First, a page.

How to avoid flat tires on the trail (or, why you get so many flats)

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There’s been a good discussion on the forums over the past couple weeks about flat mountain bike tires and judging by the comments you might think some riders just have bad luck on the trail. In reality, though, the cause of flats isn’t usually a big mystery and by following a few tips you can minimize your chances of losing your air on the trail.

#1 Keep your tires properly inflated

This was my biggest lesson when I moved west to Colorado and started getting flat tires every time I rode trails like Palmer Park and Ute Valley. It turns out my tires were chronically underinflated leading to annoying pinch flats on rocky, hard trails. Overinflation can be a problem as well but these days I keep my tires rock hard, just under 60 psi. And hey, if you don’t like riding hard tires I suggest investing in a plush suspension system – don’t expect your bouncy tires to do all the work without a little complaining every now and then!

# 2 Mount your tires and tubes properly

Ever change a flat tire only to get another one within minutes? It’s probably because you didn’t seat your tube properly or you didn’t check the inside of your tire for sharps. Installing a new tube isn’t rocket science but you need to be methodical about it to minimize the risk of future flats. Run your hand around the inside of both sides of your tire to check for sharp objects before getting that new tube anywhere near the tire. Also check the inside of the rim for spokes or nipples that may have pushed through your rim tape. After seating your tire on the rim (but before inflating the tube!) check both sides of the wheel between the rim and tire wall to make sure your tube isn’t caught in between. I like to start at the valve to make sure I go all the way around the tire. When I hit the valve, I flip the wheel and check the other side before inflating.

# 3 Choose your lines wisely

This is perhaps one of the easiest ways to avoid flats but it takes discipline. I’ve heard all kinds of stories about trails that are just flat tire magnets because of sharp rocks, cactus, you name it. No matter where you ride sharp stuff is never far away from the trail, though it’s usually not directly ON the trail. So sure, if you drift to one side of the trail and hit a cactus or yucca plant you’re gonna get a flat tire. Ditto for sharp rocks – avoid them if you can. It’s not the rock or cactus’s fault when you get a flat – it’s your for not avoiding it!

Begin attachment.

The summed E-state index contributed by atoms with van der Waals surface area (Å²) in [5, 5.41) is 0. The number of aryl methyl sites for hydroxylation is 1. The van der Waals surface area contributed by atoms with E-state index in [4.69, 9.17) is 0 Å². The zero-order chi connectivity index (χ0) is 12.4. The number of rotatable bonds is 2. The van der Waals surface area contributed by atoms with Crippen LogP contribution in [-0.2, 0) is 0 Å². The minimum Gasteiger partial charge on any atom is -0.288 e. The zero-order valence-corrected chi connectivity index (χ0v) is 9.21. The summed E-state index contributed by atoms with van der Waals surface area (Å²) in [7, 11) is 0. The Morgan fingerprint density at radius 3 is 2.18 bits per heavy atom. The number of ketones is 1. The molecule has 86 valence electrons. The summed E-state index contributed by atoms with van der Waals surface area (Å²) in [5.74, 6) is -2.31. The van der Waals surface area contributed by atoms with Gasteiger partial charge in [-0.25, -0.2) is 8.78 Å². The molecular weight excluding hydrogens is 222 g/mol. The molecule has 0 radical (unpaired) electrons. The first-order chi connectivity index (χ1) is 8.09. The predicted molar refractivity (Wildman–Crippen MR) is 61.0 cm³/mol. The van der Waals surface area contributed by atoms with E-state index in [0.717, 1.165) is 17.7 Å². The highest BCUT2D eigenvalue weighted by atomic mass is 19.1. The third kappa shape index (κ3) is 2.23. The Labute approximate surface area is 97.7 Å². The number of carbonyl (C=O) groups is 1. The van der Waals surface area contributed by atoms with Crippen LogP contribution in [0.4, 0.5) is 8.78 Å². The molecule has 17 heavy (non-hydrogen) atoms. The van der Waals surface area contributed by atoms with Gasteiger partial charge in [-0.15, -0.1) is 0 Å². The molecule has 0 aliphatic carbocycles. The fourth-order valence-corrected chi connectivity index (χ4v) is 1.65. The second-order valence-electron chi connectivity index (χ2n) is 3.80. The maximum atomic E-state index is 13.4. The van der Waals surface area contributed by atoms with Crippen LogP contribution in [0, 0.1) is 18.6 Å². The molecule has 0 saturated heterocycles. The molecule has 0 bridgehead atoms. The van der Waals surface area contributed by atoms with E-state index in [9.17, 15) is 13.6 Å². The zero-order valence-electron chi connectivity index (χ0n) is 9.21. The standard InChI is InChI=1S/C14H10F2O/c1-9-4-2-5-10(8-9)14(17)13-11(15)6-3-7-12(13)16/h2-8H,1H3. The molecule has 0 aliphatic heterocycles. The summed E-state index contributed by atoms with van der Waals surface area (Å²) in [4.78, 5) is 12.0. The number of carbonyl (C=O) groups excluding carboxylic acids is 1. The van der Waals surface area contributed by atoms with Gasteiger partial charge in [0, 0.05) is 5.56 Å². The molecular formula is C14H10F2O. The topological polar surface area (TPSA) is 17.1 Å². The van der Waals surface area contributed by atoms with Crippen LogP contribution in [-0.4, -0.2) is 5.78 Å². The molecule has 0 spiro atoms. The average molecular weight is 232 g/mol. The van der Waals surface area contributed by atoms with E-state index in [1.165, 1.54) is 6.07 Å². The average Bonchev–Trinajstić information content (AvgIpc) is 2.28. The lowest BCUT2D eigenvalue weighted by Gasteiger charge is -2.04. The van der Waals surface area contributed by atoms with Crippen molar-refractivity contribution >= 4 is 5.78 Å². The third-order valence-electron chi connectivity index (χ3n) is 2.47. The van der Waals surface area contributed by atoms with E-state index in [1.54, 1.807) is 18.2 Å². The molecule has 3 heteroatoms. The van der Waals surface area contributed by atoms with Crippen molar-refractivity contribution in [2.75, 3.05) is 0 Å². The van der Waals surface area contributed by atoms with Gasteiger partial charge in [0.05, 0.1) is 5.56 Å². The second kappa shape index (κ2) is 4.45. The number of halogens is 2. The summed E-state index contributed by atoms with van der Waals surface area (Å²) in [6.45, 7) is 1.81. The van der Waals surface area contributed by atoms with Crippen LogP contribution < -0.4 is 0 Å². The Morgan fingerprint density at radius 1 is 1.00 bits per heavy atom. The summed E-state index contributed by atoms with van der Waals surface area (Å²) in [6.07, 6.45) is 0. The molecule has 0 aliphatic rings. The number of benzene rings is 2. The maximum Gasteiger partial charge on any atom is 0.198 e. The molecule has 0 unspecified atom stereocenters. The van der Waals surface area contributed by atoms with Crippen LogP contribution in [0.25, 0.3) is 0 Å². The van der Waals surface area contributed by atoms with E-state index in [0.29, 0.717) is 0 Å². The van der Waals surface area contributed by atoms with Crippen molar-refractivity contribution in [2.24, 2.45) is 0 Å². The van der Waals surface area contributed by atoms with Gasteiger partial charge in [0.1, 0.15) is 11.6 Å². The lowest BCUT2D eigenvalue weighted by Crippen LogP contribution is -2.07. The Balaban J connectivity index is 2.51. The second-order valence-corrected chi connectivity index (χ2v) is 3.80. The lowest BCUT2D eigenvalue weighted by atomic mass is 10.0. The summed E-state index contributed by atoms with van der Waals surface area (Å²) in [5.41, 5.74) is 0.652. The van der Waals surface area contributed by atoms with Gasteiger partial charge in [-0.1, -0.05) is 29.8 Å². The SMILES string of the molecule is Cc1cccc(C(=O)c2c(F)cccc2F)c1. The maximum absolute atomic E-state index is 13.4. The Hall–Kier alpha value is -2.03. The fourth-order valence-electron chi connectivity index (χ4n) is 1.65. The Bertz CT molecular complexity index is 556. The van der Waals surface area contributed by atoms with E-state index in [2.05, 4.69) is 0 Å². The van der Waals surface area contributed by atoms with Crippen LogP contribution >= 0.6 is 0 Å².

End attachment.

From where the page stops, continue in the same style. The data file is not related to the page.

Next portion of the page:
# 4 Ride aggressively at your own risk

For a lot of riders flat tires are the direct result of aggressive trail riding so if you’re an aggressive rider flat tires are really just a part of the game. Of course wise line choices can help but at high speeds it’s often tough to distinguish between a cactus and a soft bed of moss. On a balls-out solo ride I once got a flat (and taco’d my rim) after attempting to speed hop a rocky gap – an expensive lesson for sure. Even riders who aren’t necessarily aggressive (think Clydesdales and guys on 45+ pound rigs) need to be careful to avoid unnecessary flats – but oftentimes they just come with the territory.

I’ve been pretty lucky (or smart, depending on how you look at it) avoiding trail flats over the past 10+ years despite riding in some pretty prickly places including the deserts of southern Utah, the rocks in Colorado, the sand burrs and palms in Florida, and the rocks and roots in the southeast. I can literally count on one hand the number of trail flats I’ve had and I think it has a lot to do with learning from past flats. So the next time you get a flat tire on the trail, stop to figure out WHY – you’ll probably avoid the same problem next time!

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